Despite a hectic job, she wisely took my advice and stayed home for what I call exercising bed rest.
4. Mr S has had lower back, groin and back of thigh and calf pain for fourth months.
He has a pincer deformity in the hip causing the stabs in the groin, and a degenerative facet causing the sciatica. Both are responding well to chiropractic and he's well pleased; sixty five percent better after three treatments.
5. Mr T is a wise man; he's taken a warning TIA seriously and has lost 15 pounds, and has at least as much again to lose. A change to a low starch diet and half hour daily walk has made the difference; but the walking is making his foot and back miserable. The expensive orthotic is hopeless; luckily his hips and back are fine, but he needs a simple heel lift.
6. I too have had serious lower back issues, luckily fixed by my own chiropractor; so I too have to do my exercises, take care when lifting supers full of honey, gardening and using the chainsaw. Regaining the function of your spine is just as important as the pain.
7. My own granddaughter, only 7 is hypermobile giving her pelvic, knee and ankle issues. Xrays show a mildly dysplastic hip. Years ago we would have called it growing pains. She too regularly needs chiropractic care and luckily responds well. Increased range of motion is more difficult than too stiff in my opinion. Our care is for kids too.
8. This 65 year old lady is a serious gardener; every day she is bending, lifting and digging for 2 to 3 hours a day. It regularly catches her in the sacroiliac joint, so she has a treatment once a month that sorts it out. She does her lower back exercises faithfully.
9. This 88 year old lady is an inspiration; every day she is busy in the community. With a nasty scoliosis she manages very well with a chiropractic adjustment every six weeks and exercises faithfully done.
10. Mr X is a 71 year old retired man who wants to continue with maintenance care every six to eight weeks; he had suffered from two years of lower back pain when he first came a year ago. He has no discomfort now after 8 chiropractic treatments, but is aware that danger lurks.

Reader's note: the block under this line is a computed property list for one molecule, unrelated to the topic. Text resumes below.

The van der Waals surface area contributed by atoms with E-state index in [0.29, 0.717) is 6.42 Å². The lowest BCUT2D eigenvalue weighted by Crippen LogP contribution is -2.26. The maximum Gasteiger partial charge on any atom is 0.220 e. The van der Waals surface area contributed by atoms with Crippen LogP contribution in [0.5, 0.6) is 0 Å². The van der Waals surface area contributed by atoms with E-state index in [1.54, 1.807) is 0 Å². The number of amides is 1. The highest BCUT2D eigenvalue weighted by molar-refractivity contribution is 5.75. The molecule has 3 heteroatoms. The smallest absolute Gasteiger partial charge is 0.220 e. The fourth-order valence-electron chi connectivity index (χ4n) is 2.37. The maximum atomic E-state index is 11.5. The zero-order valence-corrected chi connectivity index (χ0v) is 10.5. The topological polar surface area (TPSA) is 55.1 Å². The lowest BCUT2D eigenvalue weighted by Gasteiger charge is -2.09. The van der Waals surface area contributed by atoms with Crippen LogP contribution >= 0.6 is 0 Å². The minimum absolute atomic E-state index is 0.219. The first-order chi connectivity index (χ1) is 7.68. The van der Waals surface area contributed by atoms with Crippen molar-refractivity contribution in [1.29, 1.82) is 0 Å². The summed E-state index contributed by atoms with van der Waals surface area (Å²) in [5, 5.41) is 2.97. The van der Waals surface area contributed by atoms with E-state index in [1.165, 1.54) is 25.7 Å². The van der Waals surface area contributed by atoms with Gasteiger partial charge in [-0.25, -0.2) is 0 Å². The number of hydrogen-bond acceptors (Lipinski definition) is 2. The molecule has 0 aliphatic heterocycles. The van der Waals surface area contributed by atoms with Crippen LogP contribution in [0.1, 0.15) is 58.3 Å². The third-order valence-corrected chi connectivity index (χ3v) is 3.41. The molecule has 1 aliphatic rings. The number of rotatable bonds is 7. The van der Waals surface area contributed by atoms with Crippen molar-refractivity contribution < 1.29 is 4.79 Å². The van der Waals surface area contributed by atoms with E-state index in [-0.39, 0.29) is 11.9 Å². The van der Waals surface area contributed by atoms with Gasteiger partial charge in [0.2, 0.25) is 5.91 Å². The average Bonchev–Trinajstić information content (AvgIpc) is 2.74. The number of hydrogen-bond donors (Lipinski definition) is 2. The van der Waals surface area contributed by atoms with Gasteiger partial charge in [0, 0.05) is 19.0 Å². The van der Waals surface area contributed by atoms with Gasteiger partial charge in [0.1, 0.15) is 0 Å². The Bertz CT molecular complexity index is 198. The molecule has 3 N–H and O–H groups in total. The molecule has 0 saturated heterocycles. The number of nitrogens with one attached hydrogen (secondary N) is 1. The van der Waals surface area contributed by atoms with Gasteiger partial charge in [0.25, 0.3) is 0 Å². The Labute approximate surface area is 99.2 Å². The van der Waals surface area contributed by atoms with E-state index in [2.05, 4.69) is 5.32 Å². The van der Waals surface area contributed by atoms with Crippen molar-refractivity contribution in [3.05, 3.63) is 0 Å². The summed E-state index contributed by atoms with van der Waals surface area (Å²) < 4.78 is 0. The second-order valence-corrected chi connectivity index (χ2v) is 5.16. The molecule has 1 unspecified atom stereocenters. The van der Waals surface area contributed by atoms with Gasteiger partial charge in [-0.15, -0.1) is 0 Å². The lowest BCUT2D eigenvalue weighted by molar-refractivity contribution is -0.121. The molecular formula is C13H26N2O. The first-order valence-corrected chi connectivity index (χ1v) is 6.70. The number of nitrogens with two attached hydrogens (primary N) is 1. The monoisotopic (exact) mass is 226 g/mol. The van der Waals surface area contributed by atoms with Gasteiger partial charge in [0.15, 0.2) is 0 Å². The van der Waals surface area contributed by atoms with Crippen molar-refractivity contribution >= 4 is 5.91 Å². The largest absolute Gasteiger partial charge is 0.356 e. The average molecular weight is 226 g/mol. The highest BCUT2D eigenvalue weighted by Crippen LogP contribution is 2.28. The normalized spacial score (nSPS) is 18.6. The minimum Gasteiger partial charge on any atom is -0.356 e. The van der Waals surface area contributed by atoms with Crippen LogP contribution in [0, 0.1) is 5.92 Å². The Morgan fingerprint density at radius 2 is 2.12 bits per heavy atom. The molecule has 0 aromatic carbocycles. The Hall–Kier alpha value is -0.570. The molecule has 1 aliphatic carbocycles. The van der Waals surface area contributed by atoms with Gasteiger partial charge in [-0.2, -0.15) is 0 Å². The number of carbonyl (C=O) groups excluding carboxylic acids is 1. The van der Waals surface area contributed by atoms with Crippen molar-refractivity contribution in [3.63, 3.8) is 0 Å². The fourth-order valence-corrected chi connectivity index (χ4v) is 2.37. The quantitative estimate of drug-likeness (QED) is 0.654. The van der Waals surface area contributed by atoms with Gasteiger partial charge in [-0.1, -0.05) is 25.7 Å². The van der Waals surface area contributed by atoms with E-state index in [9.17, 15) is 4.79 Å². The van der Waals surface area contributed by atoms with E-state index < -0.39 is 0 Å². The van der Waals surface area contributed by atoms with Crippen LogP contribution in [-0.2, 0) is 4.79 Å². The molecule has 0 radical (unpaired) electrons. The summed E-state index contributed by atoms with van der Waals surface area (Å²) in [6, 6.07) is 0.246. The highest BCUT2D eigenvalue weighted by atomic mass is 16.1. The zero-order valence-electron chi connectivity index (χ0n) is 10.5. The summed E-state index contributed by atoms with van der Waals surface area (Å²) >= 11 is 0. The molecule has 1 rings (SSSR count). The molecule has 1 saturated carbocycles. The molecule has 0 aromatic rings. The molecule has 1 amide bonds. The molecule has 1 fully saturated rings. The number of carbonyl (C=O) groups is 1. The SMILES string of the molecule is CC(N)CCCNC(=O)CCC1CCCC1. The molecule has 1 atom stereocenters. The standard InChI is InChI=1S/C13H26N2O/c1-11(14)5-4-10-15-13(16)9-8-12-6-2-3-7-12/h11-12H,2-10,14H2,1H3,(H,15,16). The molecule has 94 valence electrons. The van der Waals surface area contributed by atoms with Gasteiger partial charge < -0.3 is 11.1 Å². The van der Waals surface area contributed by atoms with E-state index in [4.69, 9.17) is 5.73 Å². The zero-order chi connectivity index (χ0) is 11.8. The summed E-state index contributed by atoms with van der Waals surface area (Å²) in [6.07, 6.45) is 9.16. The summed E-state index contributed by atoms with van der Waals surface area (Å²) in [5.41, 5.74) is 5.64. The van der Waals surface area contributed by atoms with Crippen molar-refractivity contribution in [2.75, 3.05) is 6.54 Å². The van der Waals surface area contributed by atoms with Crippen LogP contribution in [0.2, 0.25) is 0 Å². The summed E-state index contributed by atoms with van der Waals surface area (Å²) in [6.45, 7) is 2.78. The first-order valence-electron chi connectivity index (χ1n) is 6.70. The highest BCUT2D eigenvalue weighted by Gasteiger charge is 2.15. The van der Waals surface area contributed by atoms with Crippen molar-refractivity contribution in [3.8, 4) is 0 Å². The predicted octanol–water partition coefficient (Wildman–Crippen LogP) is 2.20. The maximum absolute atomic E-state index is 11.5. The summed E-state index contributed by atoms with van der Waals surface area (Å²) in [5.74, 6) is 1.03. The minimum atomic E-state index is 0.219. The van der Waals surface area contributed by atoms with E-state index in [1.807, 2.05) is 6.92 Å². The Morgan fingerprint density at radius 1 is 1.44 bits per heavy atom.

11. Mrs C has been having severe headaches, and taking a lot of analgesics. It's a non complicated upper cervical facet syndrome, and she's doing well.
12. Mr D is a 38 old year man with chronic shoulder pain after a rotator cuff tear playing cricket. It responded well to treatment, but he knows he must do his exercises every day; for two years he couldn't sleep on that shoulder.
13. Mr D, a 71 year old man, has a severe ache in the shoulder and midback
since working above his head. Trapped nerve tests are negative but he
has advanced degenerative joints of Luschka; after just two treatments
he is 50 percent better. Can we reach 90?
And so the day goes; chiropractors shouldn't be treating the elderly most medical sites state but that's so much bunkum.
Greetings, Dr B. You helped me quite some time back with a soothing and professional response which turned out to be exactly correct. I now consult a local chiropractor. You write a superb newsletter, too.
Knowing that up to 70% of the time the correct diagnosis is made with no examination, no special tests, no xrays, but just from the history, there's a fair chance I can add some insight to your unresolved problem. But at least 30% of the time, I may be quite wrong! Give plenty of detail if you want a sensible reply.
You visited this chiropractic help site no doubt because you have a problem that is not resolving and want to know more about what chiropractors do.
The quickest and most interesting way is to read one of my ebooks of anecdotes. Described by a reader as gems, both funny and healthful, from the life and work of a chiropractor, you'll love them. Priced right at $2.99, though Kindle fiddles the price without telling me.